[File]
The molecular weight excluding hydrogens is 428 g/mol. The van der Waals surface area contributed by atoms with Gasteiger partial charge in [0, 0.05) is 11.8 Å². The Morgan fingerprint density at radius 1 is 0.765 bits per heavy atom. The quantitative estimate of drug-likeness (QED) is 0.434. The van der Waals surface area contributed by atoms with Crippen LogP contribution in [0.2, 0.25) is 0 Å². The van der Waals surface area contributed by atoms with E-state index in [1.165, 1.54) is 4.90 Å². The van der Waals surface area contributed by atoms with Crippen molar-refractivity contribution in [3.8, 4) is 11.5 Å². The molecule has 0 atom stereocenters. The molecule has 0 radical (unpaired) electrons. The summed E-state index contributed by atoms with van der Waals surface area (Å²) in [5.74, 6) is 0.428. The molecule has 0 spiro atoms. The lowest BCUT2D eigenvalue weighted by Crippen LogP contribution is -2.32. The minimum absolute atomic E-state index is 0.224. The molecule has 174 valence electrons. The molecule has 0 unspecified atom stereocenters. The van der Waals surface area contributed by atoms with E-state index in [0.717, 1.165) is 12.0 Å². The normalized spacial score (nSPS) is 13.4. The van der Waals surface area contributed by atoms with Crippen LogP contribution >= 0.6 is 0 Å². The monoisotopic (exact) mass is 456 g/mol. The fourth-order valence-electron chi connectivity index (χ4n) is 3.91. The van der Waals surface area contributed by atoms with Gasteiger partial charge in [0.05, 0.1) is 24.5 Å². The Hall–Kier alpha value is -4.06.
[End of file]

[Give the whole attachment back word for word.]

The molecular weight excluding hydrogens is 428 g/mol. The van der Waals surface area contributed by atoms with Gasteiger partial charge in [0, 0.05) is 11.8 Å². The Morgan fingerprint density at radius 1 is 0.765 bits per heavy atom. The quantitative estimate of drug-likeness (QED) is 0.434. The van der Waals surface area contributed by atoms with Crippen LogP contribution in [0.2, 0.25) is 0 Å². The van der Waals surface area contributed by atoms with E-state index in [1.165, 1.54) is 4.90 Å². The van der Waals surface area contributed by atoms with Crippen molar-refractivity contribution in [3.8, 4) is 11.5 Å². The molecule has 0 atom stereocenters. The molecule has 0 radical (unpaired) electrons. The summed E-state index contributed by atoms with van der Waals surface area (Å²) in [5.74, 6) is 0.428. The molecule has 0 spiro atoms. The lowest BCUT2D eigenvalue weighted by Crippen LogP contribution is -2.32. The minimum absolute atomic E-state index is 0.224. The molecule has 174 valence electrons. The molecule has 0 unspecified atom stereocenters. The van der Waals surface area contributed by atoms with E-state index in [0.717, 1.165) is 12.0 Å². The normalized spacial score (nSPS) is 13.4. The van der Waals surface area contributed by atoms with Crippen LogP contribution >= 0.6 is 0 Å². The monoisotopic (exact) mass is 456 g/mol. The fourth-order valence-electron chi connectivity index (χ4n) is 3.91. The van der Waals surface area contributed by atoms with Gasteiger partial charge in [0.05, 0.1) is 24.5 Å². The Hall–Kier alpha value is -4.06.